And, of course, I’ve been reading some brilliant books. This week’s ongoing reading has included three terrific novels: Homegoing by Yaa Gyasi, Spaceman of Bohemia by Jaroslav Kalfař, and Narcissism for Beginners by Martine McDonagh.
How was your week – in terms of reading and otherwise?
Yesterday I signed up for a six-week yoga course at the local wellbeing center. This is something I’ve been meaning to do for at least two years. Now that I’ve finally made myself commit to it, of course I’m thinking twice: going out on a Tuesday evening in the cold, dark and quite possibly wet – what was I thinking?! What will I wear? Will I have to talk to other people? Will they be nice? Will they be better than me? It’s like high school all over again.
So, naturally, last night I started reading this:
It’s actually a book of disparate travel essays, with the first about a stay in Louisiana that coincided with Mardi Gras in the early 1990s. But Geoff Dyer is one of those amazingly talented authors I’d read on pretty much any topic. I’ll probably skip ahead to the title essay and then make my way through the rest of the book.
Alas, I don’t think there’s a specific book that can console me for failing to get tickets to see John Mayer in London in May and wasting several hours of this morning in the stressful attempt, followed by much disappointed lethargy. (We were similarly unsuccessful with U2 recently, but did manage to secure seats to see Sigur Rós play London in September.)
When’s the last time you found a surprisingly relevant book on your shelf?
Postscript: The next day John Mayer announced a second London show, and this time we got tickets 🙂
I discovered two opposing approaches to life and the self in a chapter on Lucian Freud in Keeping an Eye Open: Essays on Art by Julian Barnes. (For increased readability I’ve divided the following passage into short paragraphs and added my own emphasis.)
In one version of the philosophy of the self, we all operate at some point on a line between the twin poles of episodicism and narrativism. The distinction is existential, not moral.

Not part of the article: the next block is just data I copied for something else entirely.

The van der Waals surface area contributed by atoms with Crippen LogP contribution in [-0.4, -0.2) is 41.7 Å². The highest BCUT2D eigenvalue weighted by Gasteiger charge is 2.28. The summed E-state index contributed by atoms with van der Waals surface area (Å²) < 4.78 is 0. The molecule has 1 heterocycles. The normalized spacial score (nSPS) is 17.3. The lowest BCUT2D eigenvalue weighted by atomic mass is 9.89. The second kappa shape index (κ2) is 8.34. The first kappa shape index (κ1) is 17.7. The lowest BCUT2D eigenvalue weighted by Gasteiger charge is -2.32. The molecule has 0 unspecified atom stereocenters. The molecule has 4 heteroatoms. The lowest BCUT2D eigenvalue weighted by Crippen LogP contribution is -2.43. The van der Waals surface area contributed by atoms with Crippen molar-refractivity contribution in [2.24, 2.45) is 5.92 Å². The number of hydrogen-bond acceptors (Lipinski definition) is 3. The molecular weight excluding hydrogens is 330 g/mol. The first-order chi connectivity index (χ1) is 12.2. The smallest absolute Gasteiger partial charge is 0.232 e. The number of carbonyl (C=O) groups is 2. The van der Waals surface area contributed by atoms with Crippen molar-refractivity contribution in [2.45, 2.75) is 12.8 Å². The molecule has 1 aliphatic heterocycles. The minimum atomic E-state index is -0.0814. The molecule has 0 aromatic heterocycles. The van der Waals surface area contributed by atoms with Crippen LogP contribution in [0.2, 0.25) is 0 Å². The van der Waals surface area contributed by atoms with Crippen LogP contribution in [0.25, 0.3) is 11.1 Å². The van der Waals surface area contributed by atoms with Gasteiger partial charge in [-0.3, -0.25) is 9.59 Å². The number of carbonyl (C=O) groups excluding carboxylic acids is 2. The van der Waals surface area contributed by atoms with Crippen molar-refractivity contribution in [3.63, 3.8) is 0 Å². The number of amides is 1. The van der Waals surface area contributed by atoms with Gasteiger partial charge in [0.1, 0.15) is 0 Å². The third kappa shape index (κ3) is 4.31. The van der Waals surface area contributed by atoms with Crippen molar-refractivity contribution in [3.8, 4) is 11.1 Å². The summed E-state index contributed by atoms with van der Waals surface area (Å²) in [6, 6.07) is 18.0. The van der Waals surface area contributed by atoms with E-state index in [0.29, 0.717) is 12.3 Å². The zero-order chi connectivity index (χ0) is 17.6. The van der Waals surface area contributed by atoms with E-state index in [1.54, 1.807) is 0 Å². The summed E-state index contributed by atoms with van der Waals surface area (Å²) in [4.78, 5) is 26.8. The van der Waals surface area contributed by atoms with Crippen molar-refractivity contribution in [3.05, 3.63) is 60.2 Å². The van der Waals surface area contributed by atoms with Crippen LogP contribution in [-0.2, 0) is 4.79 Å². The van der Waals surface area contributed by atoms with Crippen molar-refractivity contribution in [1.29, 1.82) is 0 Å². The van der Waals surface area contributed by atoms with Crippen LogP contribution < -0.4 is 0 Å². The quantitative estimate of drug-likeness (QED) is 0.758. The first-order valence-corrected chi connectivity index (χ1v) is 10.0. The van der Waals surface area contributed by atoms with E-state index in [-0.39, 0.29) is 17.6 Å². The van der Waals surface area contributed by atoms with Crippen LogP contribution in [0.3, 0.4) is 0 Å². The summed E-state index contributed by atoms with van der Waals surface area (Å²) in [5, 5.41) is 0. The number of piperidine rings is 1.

Episodicists feel and see little connection between the different, unfolding parts of their life, have a more fragmentary sense of self, and tend not to believe in the concept of free will.
Narrativists feel and see constant connectivity, an enduring self, and acknowledge free will as the instrument that forges their self and their connectedness.
Narrativists feel responsibility for their actions and guilt over their failures; episodicists think that one thing happens and then another thing happens.
Freud is Barnes’s example of a typical episodicist: someone who sees life as a series of random events. I’ve always been the opposite. Maybe it’s because I read so many novels, memoirs and biographies, but I like to think of life as having a shape and a meaning, of one thing leading to another or prefiguring something else and so on.
However, when I look back, so many aspects of my recent life – a Master’s degree that never led to related work, six years of working at entry level in libraries without being able to advance, and living in 10 different places over the past 10 years – seem meaningless. I didn’t become an academic or a librarian, and my husband’s and my (usually) enforced nomadism was at odds with my desire to feel I was settled somewhere and truly belonged. It all looks like false starts, missteps and failures.